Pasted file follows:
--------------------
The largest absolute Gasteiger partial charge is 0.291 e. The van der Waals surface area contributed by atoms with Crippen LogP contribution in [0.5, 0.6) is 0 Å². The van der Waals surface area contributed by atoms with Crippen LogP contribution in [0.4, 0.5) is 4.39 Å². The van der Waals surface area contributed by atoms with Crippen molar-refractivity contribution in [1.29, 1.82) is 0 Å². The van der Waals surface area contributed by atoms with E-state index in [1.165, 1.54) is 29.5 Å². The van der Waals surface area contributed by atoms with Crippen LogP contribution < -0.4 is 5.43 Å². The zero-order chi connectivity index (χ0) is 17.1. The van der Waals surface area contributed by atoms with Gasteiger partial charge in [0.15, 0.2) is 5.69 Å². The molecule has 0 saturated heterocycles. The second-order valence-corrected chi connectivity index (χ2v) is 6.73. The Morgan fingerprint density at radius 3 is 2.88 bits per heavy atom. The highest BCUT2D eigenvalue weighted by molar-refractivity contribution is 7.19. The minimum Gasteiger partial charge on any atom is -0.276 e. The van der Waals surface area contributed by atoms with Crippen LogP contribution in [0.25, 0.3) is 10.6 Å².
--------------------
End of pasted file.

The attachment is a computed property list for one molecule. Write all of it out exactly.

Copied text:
The largest absolute Gasteiger partial charge is 0.291 e. The van der Waals surface area contributed by atoms with Crippen LogP contribution in [0.5, 0.6) is 0 Å². The van der Waals surface area contributed by atoms with Crippen LogP contribution in [0.4, 0.5) is 4.39 Å². The van der Waals surface area contributed by atoms with Crippen molar-refractivity contribution in [1.29, 1.82) is 0 Å². The van der Waals surface area contributed by atoms with E-state index in [1.165, 1.54) is 29.5 Å². The van der Waals surface area contributed by atoms with Crippen LogP contribution < -0.4 is 5.43 Å². The zero-order chi connectivity index (χ0) is 17.1. The van der Waals surface area contributed by atoms with Gasteiger partial charge in [0.15, 0.2) is 5.69 Å². The molecule has 0 saturated heterocycles. The second-order valence-corrected chi connectivity index (χ2v) is 6.73. The Morgan fingerprint density at radius 3 is 2.88 bits per heavy atom. The highest BCUT2D eigenvalue weighted by molar-refractivity contribution is 7.19. The minimum Gasteiger partial charge on any atom is -0.276 e. The van der Waals surface area contributed by atoms with Crippen LogP contribution in [0.25, 0.3) is 10.6 Å².